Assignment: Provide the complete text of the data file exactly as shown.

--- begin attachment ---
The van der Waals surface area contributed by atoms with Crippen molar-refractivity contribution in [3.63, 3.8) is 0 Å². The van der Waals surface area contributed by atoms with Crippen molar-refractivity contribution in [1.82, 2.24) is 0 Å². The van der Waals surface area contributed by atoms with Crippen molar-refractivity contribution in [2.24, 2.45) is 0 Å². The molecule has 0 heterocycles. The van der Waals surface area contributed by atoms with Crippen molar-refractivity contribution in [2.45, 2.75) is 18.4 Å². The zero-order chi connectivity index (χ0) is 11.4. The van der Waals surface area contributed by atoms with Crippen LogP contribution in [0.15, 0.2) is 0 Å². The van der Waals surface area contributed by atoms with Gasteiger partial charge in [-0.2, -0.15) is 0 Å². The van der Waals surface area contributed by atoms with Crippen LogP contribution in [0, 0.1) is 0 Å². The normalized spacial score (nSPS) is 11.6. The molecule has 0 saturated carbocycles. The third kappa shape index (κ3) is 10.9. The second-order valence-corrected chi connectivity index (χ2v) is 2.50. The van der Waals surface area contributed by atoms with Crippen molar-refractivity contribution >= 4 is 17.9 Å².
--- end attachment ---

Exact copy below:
The van der Waals surface area contributed by atoms with Crippen molar-refractivity contribution in [3.63, 3.8) is 0 Å². The van der Waals surface area contributed by atoms with Crippen molar-refractivity contribution in [1.82, 2.24) is 0 Å². The van der Waals surface area contributed by atoms with Crippen molar-refractivity contribution in [2.24, 2.45) is 0 Å². The molecule has 0 heterocycles. The van der Waals surface area contributed by atoms with Crippen molar-refractivity contribution in [2.45, 2.75) is 18.4 Å². The zero-order chi connectivity index (χ0) is 11.4. The van der Waals surface area contributed by atoms with Crippen LogP contribution in [0.15, 0.2) is 0 Å². The van der Waals surface area contributed by atoms with Gasteiger partial charge in [-0.2, -0.15) is 0 Å². The van der Waals surface area contributed by atoms with Crippen LogP contribution in [0, 0.1) is 0 Å². The normalized spacial score (nSPS) is 11.6. The molecule has 0 saturated carbocycles. The third kappa shape index (κ3) is 10.9. The second-order valence-corrected chi connectivity index (χ2v) is 2.50. The van der Waals surface area contributed by atoms with Crippen molar-refractivity contribution >= 4 is 17.9 Å².